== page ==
The Encrypted File System, or EFS, provides an additional level of security for files and directories. It provides cryptographic protection of individual files on NTFS file system volumes using a public-key system.
Typically, the access control to file and directory objects provided by the Windows security model is sufficient to protect unauthorized access to sensitive information. However, if a laptop that contains sensitive data is lost or stolen, the security protection of that data may be compromised. Encrypting the files increases security.
To determine whether a file system supports file encryption for files and directories, call the GetVolumeInformation function and examine the FS_FILE_ENCRYPTION bit flag. Note that the following items cannot be encrypted:
- Compressed files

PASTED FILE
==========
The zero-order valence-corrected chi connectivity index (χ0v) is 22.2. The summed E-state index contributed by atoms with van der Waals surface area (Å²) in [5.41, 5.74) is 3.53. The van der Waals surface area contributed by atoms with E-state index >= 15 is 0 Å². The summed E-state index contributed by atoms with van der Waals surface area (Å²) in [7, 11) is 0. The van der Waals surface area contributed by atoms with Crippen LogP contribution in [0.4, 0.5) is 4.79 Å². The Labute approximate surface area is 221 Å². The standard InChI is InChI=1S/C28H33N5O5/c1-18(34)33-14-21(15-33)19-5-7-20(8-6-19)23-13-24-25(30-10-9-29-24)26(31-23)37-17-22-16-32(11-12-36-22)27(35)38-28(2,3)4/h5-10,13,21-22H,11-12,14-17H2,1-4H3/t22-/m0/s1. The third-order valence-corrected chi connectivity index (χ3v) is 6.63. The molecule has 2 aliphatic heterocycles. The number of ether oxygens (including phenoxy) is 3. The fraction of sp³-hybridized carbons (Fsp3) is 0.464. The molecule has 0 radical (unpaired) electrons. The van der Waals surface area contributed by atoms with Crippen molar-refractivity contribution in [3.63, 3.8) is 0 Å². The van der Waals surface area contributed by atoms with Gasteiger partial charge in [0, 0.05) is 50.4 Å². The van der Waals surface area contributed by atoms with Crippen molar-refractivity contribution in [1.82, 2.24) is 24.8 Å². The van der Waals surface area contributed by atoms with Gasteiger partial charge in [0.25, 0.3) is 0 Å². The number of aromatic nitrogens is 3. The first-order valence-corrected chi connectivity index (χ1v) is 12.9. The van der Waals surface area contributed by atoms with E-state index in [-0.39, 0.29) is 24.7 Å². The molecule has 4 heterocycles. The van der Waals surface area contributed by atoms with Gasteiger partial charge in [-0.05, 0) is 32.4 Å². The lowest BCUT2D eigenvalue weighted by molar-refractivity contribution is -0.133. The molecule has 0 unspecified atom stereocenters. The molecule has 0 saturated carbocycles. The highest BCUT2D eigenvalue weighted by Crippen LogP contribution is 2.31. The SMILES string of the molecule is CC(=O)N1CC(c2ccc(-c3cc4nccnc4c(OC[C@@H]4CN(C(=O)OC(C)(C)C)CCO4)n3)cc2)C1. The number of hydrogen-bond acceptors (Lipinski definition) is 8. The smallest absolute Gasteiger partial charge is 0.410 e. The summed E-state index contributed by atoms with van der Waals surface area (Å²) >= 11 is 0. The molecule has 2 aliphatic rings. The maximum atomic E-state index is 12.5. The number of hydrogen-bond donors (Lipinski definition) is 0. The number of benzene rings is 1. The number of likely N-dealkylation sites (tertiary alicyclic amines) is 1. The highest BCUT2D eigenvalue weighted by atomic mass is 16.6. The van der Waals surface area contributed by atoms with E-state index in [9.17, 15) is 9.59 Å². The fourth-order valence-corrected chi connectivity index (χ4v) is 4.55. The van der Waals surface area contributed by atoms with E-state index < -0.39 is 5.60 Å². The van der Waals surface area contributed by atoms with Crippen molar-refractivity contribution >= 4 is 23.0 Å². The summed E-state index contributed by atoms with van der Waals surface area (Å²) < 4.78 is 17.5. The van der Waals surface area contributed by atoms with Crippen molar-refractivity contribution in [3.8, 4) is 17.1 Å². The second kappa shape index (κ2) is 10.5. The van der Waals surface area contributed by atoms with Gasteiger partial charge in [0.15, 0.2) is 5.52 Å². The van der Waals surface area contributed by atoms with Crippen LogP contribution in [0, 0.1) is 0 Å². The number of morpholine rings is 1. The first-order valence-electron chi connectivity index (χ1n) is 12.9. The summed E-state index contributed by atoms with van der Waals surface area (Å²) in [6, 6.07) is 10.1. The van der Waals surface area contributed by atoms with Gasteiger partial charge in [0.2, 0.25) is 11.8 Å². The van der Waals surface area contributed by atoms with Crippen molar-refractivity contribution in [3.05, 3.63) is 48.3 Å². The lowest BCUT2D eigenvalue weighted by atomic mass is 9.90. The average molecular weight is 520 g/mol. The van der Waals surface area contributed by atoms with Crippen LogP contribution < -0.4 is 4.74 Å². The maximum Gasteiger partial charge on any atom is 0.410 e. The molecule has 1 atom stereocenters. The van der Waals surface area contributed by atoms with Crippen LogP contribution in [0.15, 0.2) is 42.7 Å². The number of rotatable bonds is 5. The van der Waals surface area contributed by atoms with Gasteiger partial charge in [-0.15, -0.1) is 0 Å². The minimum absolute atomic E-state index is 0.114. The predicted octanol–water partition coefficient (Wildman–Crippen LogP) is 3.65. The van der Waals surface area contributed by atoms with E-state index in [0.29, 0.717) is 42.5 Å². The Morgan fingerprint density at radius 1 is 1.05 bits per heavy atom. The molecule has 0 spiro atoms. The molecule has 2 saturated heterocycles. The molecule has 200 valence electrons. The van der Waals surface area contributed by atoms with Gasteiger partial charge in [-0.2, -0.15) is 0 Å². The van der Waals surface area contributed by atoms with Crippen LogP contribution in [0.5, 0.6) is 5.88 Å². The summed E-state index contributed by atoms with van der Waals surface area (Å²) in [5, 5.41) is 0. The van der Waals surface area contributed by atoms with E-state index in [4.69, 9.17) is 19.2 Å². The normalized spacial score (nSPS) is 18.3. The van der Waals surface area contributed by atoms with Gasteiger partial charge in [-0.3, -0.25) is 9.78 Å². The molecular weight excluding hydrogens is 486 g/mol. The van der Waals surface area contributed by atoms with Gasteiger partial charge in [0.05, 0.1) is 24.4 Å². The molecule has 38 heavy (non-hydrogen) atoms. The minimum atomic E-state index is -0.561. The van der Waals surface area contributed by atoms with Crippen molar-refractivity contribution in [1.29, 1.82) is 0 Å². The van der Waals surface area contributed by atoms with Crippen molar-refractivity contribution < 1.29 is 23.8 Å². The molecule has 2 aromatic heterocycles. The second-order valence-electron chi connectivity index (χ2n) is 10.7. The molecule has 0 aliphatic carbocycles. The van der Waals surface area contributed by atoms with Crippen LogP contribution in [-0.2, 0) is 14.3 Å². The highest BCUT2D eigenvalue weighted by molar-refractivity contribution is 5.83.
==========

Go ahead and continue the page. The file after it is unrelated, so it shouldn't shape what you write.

- System files
- System directories
- Root directories
Sparse files can be encrypted.
TxF does not support most operations on Encrypted File System (EFS) files. The only operations TxF supports are read operations, such as ReadEncryptedFileRaw.
When the source file is encrypted, CopyFile and CopyFileEx rely on the EFS service (hosted in lsass.exe) to create the target file and apply keys used in encryption of the source file. These operations are performed by EFS service while impersonating the caller of CopyFile or CopyFileEx.
In this section
|Handling Encrypted Files and Directories
||A file marked encrypted is encrypted by the NTFS file system by using the current encryption driver.
|Encrypted Files and User Keys
||Lists the functions to use to create a new key, add a key to an encrypted file, query the keys for an encrypted file, and remove keys from an encrypted file.
|Backup and Restore of Encrypted Files
||The raw encryption functions enable backup of encrypted files.
For more information about encryption, see Adding Users to an Encrypted File.
For more information about cryptography, see Cryptography.